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Saturday, December 3, 2016

Former George W. Bush White House press secretary Ari Fleischer is again embarking on his annual tradition of sharing his memories of 9/11 via Twitter, recounting events as they unfolded on a nearly minute-by-minute basis.

In a series of tweets Friday morning, Fleischer remembered President Bush’s bold personal promises to defeat the terrorists who perpetrated that horrible act — you know, the mission that he didn’t accomplish.

 

Indeed, somebody was going to pay — even if it wasn’t the actual person or country behind the attack. Fleischer continued his account, recalling a solemn vow that Bush made to Vice President Dick Cheney.

Fleischer recounted phone calls that Bush made to officials throughout the country, including further conversations with Cheney:

 

But over the next few weeks, while the quickly assembled international coalition did indeed score many victories against Osama bin Laden’s state sponsors in Afghanistan, bin Laden himself eluded capture — and the administration, spearheaded by men such as Cheney, changed its focus to pursue a different war in Iraq.

Six months later, at Bush’s press conference on March 13, 2002 — a time when the administration was building the political case for the Iraq War — Bush openly boasted that he no longer thought much about bin Laden. Indeed, he repeatedly implied that the terror mastermind might be dead.

Kelly Wallace: Mr. President, in your speeches now you rarely talk or mention Osama bin Laden. Why is that? Also, can you tell the American people if you have any more information, if you know if he is dead or alive? Final part, deep in your heart, don’t you truly believe that until you find out if he is dead or alive, you won’t really eliminate the threat of—

President George W. Bush: Well, deep in my heart, I know the man is on the run if he’s alive at all. Who knows if he’s hiding in some cave or not? We haven’t heard from him in a long time. And the idea of focusing on one person is—really indicates to me people don’t understand the scope of the mission.

Terror is bigger than one person. And he’s just — he’s a person who’s now been marginalized. His network is — his host government has been destroyed. He’s the ultimate parasite who found weakness, exploited it, and met his match. He is — as I’ve mentioned in my speeches, I do mention the fact that this is a fellow who is willing to commit youngsters to their death, and he himself tries to hide — if, in fact, he’s hiding at all.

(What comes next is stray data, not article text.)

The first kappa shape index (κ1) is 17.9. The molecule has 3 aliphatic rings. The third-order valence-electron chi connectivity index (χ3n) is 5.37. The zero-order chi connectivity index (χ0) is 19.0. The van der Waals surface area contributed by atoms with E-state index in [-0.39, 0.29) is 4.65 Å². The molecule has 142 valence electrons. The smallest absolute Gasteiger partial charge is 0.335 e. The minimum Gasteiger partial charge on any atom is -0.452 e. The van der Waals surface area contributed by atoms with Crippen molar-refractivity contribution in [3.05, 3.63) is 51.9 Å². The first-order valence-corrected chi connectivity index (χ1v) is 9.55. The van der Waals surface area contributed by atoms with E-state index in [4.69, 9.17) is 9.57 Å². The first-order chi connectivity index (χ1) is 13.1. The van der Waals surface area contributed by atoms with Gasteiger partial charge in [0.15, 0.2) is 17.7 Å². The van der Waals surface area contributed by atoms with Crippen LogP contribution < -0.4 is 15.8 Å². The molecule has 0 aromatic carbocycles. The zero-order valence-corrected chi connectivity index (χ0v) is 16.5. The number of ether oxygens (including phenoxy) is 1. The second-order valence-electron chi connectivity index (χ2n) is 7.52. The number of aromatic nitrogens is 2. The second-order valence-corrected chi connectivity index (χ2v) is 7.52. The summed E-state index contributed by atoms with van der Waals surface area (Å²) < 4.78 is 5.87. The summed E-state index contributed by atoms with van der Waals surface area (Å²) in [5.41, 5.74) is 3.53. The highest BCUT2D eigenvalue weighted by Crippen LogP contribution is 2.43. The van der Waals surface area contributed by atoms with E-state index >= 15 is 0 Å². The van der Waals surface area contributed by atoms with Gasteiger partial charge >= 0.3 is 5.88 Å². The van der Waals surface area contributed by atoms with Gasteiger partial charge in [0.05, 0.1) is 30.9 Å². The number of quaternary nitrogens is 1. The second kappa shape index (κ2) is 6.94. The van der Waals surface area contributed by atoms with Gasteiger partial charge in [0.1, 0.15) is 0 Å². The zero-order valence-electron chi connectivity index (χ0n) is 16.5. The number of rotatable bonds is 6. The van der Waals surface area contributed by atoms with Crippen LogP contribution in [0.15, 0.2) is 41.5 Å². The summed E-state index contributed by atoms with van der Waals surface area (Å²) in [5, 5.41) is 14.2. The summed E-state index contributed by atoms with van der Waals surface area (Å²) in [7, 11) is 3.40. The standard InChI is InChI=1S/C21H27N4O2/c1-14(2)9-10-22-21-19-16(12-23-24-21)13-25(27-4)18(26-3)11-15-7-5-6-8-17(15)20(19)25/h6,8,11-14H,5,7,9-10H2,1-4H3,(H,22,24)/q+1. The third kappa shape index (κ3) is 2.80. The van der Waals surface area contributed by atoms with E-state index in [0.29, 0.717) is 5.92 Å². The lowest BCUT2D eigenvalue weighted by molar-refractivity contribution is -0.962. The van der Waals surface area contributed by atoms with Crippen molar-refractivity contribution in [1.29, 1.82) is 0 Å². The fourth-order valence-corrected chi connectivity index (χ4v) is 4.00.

So I don’t know where he is. You know, I just don’t spend that much time on him, Kelly, to be honest with you.

Wallace followed up by asking: “But don’t you believe that the threat that bin Laden posed won’t truly be eliminated until he is found either dead or alive?”

“Well, as I say, we haven’t heard much from him,” Bush responded. “And I wouldn’t necessarily say he’s at the center of any command structure. And again, I don’t know where he is. I — I’ll repeat what I said. I truly am not that concerned about him. I know he is on the run.”

Five years after 9/11, the Bush White House continued to spin the non-capture of bin Laden in some truly monumental ways. In December 2006, White House Homeland Security Advisor Frances Townsend engaged in this phenomenal exchange on CNN:

Ed Henry: You know, going back to September 2001, the president said, dead or alive, we’re going to get him. Still don’t have him. I know you are saying there’s successes on the war on terror, and there have been. That’s a failure.

Frances Townsend: Well, I’m not sure — it’s a success that hasn’t occurred yet. I don’t know that I view that as a failure.

Of course, that success eventually did happen — just not under the Bush administration. Osama bin Laden was finally found and killed in Pakistan by American forces, in May of 2011 — during the first term of President Barack Obama.

Photo: Ari Fleischer via Facebook.

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